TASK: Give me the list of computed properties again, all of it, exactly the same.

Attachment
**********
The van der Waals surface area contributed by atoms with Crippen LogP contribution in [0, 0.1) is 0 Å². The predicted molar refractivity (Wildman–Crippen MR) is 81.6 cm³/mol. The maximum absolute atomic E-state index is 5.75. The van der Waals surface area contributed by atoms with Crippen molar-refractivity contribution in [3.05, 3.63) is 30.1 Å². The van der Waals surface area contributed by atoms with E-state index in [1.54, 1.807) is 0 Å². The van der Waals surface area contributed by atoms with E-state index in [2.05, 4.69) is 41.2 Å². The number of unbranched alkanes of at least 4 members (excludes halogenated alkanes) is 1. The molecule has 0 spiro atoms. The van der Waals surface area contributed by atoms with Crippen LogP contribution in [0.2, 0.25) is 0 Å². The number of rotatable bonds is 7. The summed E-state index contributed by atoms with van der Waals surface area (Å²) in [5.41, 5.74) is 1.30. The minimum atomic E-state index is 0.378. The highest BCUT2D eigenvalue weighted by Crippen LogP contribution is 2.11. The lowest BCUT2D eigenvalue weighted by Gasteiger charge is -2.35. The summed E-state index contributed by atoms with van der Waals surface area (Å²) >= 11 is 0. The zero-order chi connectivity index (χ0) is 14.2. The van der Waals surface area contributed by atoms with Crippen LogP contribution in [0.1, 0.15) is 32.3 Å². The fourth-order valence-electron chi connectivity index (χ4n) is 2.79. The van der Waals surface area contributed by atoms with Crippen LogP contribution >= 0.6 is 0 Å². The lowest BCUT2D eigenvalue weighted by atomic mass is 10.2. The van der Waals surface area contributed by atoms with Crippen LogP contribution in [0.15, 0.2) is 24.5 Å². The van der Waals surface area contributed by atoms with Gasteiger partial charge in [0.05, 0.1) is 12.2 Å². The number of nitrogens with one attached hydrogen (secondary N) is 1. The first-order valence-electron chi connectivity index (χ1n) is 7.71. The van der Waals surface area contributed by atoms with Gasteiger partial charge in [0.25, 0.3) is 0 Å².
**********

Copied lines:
The van der Waals surface area contributed by atoms with Crippen LogP contribution in [0, 0.1) is 0 Å². The predicted molar refractivity (Wildman–Crippen MR) is 81.6 cm³/mol. The maximum absolute atomic E-state index is 5.75. The van der Waals surface area contributed by atoms with Crippen molar-refractivity contribution in [3.05, 3.63) is 30.1 Å². The van der Waals surface area contributed by atoms with E-state index in [1.54, 1.807) is 0 Å². The van der Waals surface area contributed by atoms with E-state index in [2.05, 4.69) is 41.2 Å². The number of unbranched alkanes of at least 4 members (excludes halogenated alkanes) is 1. The molecule has 0 spiro atoms. The van der Waals surface area contributed by atoms with Crippen LogP contribution in [0.2, 0.25) is 0 Å². The number of rotatable bonds is 7. The summed E-state index contributed by atoms with van der Waals surface area (Å²) in [5.41, 5.74) is 1.30. The minimum atomic E-state index is 0.378. The highest BCUT2D eigenvalue weighted by Crippen LogP contribution is 2.11. The lowest BCUT2D eigenvalue weighted by Gasteiger charge is -2.35. The summed E-state index contributed by atoms with van der Waals surface area (Å²) >= 11 is 0. The zero-order chi connectivity index (χ0) is 14.2. The van der Waals surface area contributed by atoms with Crippen LogP contribution in [0.1, 0.15) is 32.3 Å². The fourth-order valence-electron chi connectivity index (χ4n) is 2.79. The van der Waals surface area contributed by atoms with Crippen LogP contribution >= 0.6 is 0 Å². The lowest BCUT2D eigenvalue weighted by atomic mass is 10.2. The van der Waals surface area contributed by atoms with Crippen LogP contribution in [0.15, 0.2) is 24.5 Å². The van der Waals surface area contributed by atoms with Gasteiger partial charge in [0.05, 0.1) is 12.2 Å². The number of nitrogens with one attached hydrogen (secondary N) is 1. The first-order valence-electron chi connectivity index (χ1n) is 7.71. The van der Waals surface area contributed by atoms with Gasteiger partial charge in [0.25, 0.3) is 0 Å².